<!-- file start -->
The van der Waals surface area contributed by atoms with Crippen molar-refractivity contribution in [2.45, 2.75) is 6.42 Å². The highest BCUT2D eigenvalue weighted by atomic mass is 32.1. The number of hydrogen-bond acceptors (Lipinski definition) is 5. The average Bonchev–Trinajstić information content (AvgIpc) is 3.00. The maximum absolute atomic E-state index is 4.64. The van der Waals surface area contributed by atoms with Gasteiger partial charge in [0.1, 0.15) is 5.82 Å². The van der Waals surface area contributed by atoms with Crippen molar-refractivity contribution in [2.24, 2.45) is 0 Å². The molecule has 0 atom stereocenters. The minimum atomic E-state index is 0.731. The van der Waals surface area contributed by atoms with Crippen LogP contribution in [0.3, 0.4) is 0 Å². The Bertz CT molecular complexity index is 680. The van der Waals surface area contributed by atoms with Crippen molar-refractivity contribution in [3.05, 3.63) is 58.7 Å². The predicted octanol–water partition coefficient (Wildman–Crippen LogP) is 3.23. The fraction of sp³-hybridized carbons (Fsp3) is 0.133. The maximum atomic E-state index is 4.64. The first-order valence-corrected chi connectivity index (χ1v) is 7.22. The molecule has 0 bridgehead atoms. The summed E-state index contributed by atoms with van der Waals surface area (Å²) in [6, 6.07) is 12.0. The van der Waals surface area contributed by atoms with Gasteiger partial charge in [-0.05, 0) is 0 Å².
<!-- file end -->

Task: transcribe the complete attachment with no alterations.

The van der Waals surface area contributed by atoms with Crippen molar-refractivity contribution in [2.45, 2.75) is 6.42 Å². The highest BCUT2D eigenvalue weighted by atomic mass is 32.1. The number of hydrogen-bond acceptors (Lipinski definition) is 5. The average Bonchev–Trinajstić information content (AvgIpc) is 3.00. The maximum absolute atomic E-state index is 4.64. The van der Waals surface area contributed by atoms with Gasteiger partial charge in [0.1, 0.15) is 5.82 Å². The van der Waals surface area contributed by atoms with Crippen molar-refractivity contribution in [2.24, 2.45) is 0 Å². The molecule has 0 atom stereocenters. The minimum atomic E-state index is 0.731. The van der Waals surface area contributed by atoms with Crippen LogP contribution in [0.3, 0.4) is 0 Å². The Bertz CT molecular complexity index is 680. The van der Waals surface area contributed by atoms with Crippen molar-refractivity contribution in [3.05, 3.63) is 58.7 Å². The predicted octanol–water partition coefficient (Wildman–Crippen LogP) is 3.23. The fraction of sp³-hybridized carbons (Fsp3) is 0.133. The maximum atomic E-state index is 4.64. The first-order valence-corrected chi connectivity index (χ1v) is 7.22. The molecule has 0 bridgehead atoms. The summed E-state index contributed by atoms with van der Waals surface area (Å²) in [6, 6.07) is 12.0. The van der Waals surface area contributed by atoms with Gasteiger partial charge in [-0.05, 0) is 0 Å².